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One day this book will become as familiar and as popular as The Story of Art. In 1936 it was written as a children’s introduction to world history but over time it has become rather more. The two main reasons for this are the author’s achievement as a writer and Yale’s as a publisher.
The book is remarkable as an introduction to world history. Its style is unique. Many reviews of the original English edition of the Little History concerned themselves with Ernst’s grandfatherly mode of address as well as the content of his history. In fact, when Ernst first published his Weltgeschichte (World History) in 1936 he was not a grandfather but a young graduate earning a crust as a writer. His self-imposed task was to appeal to young readers’ imaginations to find history worth exploring.
As a young graduate he would have been mindful of the difference between the kind of history written by traditional scholars and that written by cultural historians. The first was dominated by concrete facts and the second by subjective constructions from a wide variety of historical sources, as epitomized in the work of the great Swiss historian, Jacob Burckhardt. The Little History is no dry collection of data. It presents a picture of historical events and tries to make it persuasive through appealing to the reader’s subjective responses.
It opens with an invitation to stand in a hall of mirrors or peer into a bottomless well. It invokes thought about objects and people’s activities, their behaviour, beliefs and motivations, with digressions explaining world-changing ideas. It is a thoroughly entertaining exercise in the art of storytelling. Its most instructive chapter is the last, covering Gombrich’s lifetime. Besides updating his account from the end of the First World War, he corrects two critical judgements that he made in 1936: the first concerns the ending of that war, the second the impact of the Enlightenment and its turn from brutality to Reason.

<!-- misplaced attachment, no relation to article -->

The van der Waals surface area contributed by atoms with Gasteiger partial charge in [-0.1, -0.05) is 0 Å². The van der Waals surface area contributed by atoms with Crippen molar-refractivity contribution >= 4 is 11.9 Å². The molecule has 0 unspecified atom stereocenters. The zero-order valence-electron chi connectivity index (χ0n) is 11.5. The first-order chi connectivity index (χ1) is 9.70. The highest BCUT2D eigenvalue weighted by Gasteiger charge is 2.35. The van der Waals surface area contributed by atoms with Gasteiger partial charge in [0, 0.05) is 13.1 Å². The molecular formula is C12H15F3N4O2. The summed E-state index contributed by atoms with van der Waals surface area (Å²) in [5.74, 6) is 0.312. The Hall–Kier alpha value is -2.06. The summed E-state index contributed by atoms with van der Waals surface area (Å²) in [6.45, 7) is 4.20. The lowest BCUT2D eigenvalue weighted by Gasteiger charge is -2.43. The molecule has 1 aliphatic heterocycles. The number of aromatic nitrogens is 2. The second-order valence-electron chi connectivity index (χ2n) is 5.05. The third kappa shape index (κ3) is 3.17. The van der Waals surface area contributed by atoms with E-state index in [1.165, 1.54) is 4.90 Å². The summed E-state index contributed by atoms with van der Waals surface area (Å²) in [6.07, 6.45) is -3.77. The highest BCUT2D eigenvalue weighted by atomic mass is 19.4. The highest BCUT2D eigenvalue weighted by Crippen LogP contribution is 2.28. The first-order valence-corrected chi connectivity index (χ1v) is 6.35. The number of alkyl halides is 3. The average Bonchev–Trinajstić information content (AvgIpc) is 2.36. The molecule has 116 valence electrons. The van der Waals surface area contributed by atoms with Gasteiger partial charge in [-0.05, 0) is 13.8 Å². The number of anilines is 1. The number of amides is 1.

In 1936, believing German propaganda, he accused President Woodrow Wilson of failing to keep his word regarding the peace settlement. The Germans and their allies had actually ignored Wilson’s offer and continued the war for another year. Secondly, his belief in human progress towards civilized behaviour had been undermined by the atrocities of the Second World War. He vividly demonstrates that the writer of history is part of history itself.
Back in 1936, Gombrich had reservations about using art to engage with the history of the past. Nevertheless, young readers would be bored by a history book without pictures, thus his text was illustrated with drawings to capture moments from the past. The illustrator, Franz Katzer, pictured, for example, the Emperor Justinian with his bride Theodora standing on their palace’s terrace receiving an embassy. The text refers to the splendour of Justinian’s court, the fact that Theodora had been a circus dancer, and imagined them both in their heavy robes of jewel-encrusted silk, with ‘great ropes of gold and pearls around their necks, which must have made a tremendous swishing and jangling when they moved’. What a sight! Dumont’s 1985 edition retained the original illustrations but Yale’s first English translation in 2005 disposed of the original illustrations, substituting new ones by the English illustrator Clifford Harper.
Harper’s illustrations hardly have the childish appeal of Katzer’s. Steve Kent, at Yale, told me that ‘As the book was written in the mid thirties I thought illustrations in the style of the English wood engravers of the inter-war period would best suit the narrative style of the book. The artists I had in mind were people like Clare Leighton, Gertrude Hermes, Gwen Raverat, Edward Bawden and all the others who continue to influence contemporary printmakers. Clifford Harper's illustrations are very much in this tradition. I felt the book needed to look a little old-fashioned but not be illustrated in a pastiche of the 1930s but in the natural style of a contemporary illustrator. Clifford was perfect in this respect.’ These illustrations appeared at the head of each chapter rather than in the text, creating a design image for the book but not adding to the story line of its text.
The new Yale edition of 2010 is in an entirely different league. Still beautifully designed, in an even larger format, it contains photographs of unintended monuments of human civilization. It offers the young reader a virtual museum that may be enjoyed by the adult as well. Coincidentally, it returns us to the Vienna of 1936 in which, released from the tedium of school, Ernst enjoyed the delights of reading and visiting museums. This time the reader is led to regard the artefacts in a new light, as a treasure house for the mind.
One should pay tribute to the book’s two picture researchers, Stephen Kent and Julia Brown. When Ernst worked on The Story of Art with its publisher, Bela Horovitz, the pair devoted an enormous amount of thought to its illustrations. It was a matter of selection and location: the illustrations had to work with the text and in this regard the Little History represents the same happy achievement as the original Story of Art.They can now sit next to each other in perfect harmony.
A Little History of the World by E.H. Gombrich is published by Yale University Press, 2010. 304 pp., 200 colour illus. ISBN: 978-0-300-17614-8